Apple Stoops To This New Low
There is still no indication of how bad things could get for Apple (NASDAQ:AAPL) before they start getting better. The selling pressure that has refused to leave the stock’s side over the last few months was still going strong on Friday, and it pushed the company to a new notable low.
In afternoon trading, Apple briefly touched a new 52-week low of $431.28, also the stock’s lowest point since January 24, 2012, when it closed at $420.50 in anticipation of the company’s fiscal first-quarter earnings report, according to CNN Money. That low point in 2012 was short-lived. With Apple reporting record sales of 37 million iPhones, the stock zoomed $37.50 higher in after-hours trading.
There were no signs of a surge back up on Friday, with the stock reportedly dipping as anticipation for the launch of rival Samsung’s (SSNLF.PK) Galaxy S4 smartphone continues to grow. The growing threat from the company’s many rivals has been putting pressure on Apple’s stock for months now.
Credit Suisse analyst Kulbinder Garcha mentioned the pressure from Samsung in a research note on Friday, saying a new Galaxy S4 could gain share in the high-end market. Garcha also cut his iPhone estimates for the full year after saying that the Apple smartphone may receive a refresh in mid-2013, which will cause a hesitancy effect on demand and cause the company to keep the supply chain lean.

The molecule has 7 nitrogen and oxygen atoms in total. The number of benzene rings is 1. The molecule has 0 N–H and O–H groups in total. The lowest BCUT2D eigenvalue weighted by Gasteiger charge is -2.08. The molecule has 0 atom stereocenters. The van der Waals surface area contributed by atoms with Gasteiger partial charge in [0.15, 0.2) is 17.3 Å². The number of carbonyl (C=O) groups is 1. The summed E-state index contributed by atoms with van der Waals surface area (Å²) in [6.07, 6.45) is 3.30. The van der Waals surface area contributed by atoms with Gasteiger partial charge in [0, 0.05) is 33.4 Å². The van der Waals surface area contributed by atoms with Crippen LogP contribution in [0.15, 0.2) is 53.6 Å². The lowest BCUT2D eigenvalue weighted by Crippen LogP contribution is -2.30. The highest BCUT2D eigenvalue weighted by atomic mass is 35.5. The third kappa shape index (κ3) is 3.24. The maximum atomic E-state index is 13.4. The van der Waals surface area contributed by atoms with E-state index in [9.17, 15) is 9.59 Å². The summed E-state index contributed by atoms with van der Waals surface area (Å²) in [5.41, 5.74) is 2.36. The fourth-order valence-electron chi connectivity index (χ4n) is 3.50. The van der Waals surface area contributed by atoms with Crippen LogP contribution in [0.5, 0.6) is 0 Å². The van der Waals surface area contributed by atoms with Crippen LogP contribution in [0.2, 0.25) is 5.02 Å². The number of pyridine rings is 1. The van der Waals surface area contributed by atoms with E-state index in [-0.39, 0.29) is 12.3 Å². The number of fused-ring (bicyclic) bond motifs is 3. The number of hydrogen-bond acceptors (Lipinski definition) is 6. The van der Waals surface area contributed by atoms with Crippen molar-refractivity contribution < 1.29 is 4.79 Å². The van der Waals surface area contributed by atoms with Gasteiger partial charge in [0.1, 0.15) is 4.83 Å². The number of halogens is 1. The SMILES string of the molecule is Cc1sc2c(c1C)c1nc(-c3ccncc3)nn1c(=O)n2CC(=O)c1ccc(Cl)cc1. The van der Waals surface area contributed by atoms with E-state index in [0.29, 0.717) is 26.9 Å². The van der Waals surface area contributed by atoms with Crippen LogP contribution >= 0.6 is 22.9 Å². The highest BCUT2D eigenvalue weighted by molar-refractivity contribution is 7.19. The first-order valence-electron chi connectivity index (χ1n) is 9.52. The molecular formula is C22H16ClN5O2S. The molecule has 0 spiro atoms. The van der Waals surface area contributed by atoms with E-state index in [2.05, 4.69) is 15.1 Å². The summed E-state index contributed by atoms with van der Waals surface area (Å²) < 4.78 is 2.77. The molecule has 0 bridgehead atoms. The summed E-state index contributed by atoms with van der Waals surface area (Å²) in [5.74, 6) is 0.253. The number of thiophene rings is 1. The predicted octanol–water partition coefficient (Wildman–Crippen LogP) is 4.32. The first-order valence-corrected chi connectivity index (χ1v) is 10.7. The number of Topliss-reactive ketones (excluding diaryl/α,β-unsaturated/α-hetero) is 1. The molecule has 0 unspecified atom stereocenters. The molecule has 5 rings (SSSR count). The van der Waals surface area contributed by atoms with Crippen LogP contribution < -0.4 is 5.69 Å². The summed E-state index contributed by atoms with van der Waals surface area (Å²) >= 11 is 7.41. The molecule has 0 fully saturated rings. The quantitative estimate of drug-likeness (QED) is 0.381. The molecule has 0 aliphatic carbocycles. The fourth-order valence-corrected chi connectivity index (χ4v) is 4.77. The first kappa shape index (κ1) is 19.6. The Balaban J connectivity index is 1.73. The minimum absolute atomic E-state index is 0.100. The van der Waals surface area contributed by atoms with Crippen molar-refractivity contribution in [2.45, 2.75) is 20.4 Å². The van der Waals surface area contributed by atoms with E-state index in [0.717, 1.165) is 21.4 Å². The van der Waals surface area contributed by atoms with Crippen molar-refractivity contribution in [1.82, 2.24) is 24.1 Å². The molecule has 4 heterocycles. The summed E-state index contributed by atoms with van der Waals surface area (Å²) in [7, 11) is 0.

Apple shares have dropped more than 20 percent over the past 52 weeks, while the S&P 500 index has gained 10.49 percent in the same period. The stock has fallen more than 38 percent since closing at a record high of $702.10 in September as of the close of trading on Thursday. Worries that sales of the company’s bestseller, the iPhone, are falling, as well as concerns about possibly dropping gross margins, have taken a toll.
There is an ongoing debate on Apple’s future prospects. Mark Mulholland, the portfolio manager of The Matthew 25 Fund, told CNBC this week that while the stock had lost momentum, it had significant upside left in it. “I always think everything comes down to three issues: It’s value, growth, momentum,” he said. “If you can get all three, it’s perfect. If you get two out of three, it’s pretty good.”
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